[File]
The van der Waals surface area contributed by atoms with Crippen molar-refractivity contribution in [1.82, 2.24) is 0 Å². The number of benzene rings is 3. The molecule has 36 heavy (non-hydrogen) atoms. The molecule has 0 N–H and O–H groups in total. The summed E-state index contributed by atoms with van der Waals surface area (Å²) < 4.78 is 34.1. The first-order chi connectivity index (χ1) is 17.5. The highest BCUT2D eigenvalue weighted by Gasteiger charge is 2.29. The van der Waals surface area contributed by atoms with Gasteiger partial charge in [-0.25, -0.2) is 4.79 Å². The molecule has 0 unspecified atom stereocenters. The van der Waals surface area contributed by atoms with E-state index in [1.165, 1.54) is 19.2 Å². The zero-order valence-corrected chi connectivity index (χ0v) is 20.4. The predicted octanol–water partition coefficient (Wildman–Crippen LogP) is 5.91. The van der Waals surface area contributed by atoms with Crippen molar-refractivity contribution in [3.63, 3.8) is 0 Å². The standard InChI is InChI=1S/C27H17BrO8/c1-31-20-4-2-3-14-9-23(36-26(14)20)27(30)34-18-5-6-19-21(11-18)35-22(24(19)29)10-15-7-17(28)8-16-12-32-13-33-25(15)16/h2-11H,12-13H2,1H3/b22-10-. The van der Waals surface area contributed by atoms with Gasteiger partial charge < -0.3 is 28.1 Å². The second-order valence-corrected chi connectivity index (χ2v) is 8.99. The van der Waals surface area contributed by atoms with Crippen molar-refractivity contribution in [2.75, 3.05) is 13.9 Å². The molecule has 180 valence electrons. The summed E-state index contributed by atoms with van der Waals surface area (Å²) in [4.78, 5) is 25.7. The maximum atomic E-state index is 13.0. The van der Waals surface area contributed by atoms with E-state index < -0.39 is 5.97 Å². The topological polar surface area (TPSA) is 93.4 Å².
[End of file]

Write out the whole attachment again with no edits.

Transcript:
The van der Waals surface area contributed by atoms with Crippen molar-refractivity contribution in [1.82, 2.24) is 0 Å². The number of benzene rings is 3. The molecule has 36 heavy (non-hydrogen) atoms. The molecule has 0 N–H and O–H groups in total. The summed E-state index contributed by atoms with van der Waals surface area (Å²) < 4.78 is 34.1. The first-order chi connectivity index (χ1) is 17.5. The highest BCUT2D eigenvalue weighted by Gasteiger charge is 2.29. The van der Waals surface area contributed by atoms with Gasteiger partial charge in [-0.25, -0.2) is 4.79 Å². The molecule has 0 unspecified atom stereocenters. The van der Waals surface area contributed by atoms with E-state index in [1.165, 1.54) is 19.2 Å². The zero-order valence-corrected chi connectivity index (χ0v) is 20.4. The predicted octanol–water partition coefficient (Wildman–Crippen LogP) is 5.91. The van der Waals surface area contributed by atoms with Crippen molar-refractivity contribution in [3.63, 3.8) is 0 Å². The standard InChI is InChI=1S/C27H17BrO8/c1-31-20-4-2-3-14-9-23(36-26(14)20)27(30)34-18-5-6-19-21(11-18)35-22(24(19)29)10-15-7-17(28)8-16-12-32-13-33-25(15)16/h2-11H,12-13H2,1H3/b22-10-. The van der Waals surface area contributed by atoms with Gasteiger partial charge < -0.3 is 28.1 Å². The second-order valence-corrected chi connectivity index (χ2v) is 8.99. The van der Waals surface area contributed by atoms with Crippen molar-refractivity contribution in [2.75, 3.05) is 13.9 Å². The molecule has 180 valence electrons. The summed E-state index contributed by atoms with van der Waals surface area (Å²) in [4.78, 5) is 25.7. The maximum atomic E-state index is 13.0. The van der Waals surface area contributed by atoms with E-state index < -0.39 is 5.97 Å². The topological polar surface area (TPSA) is 93.4 Å².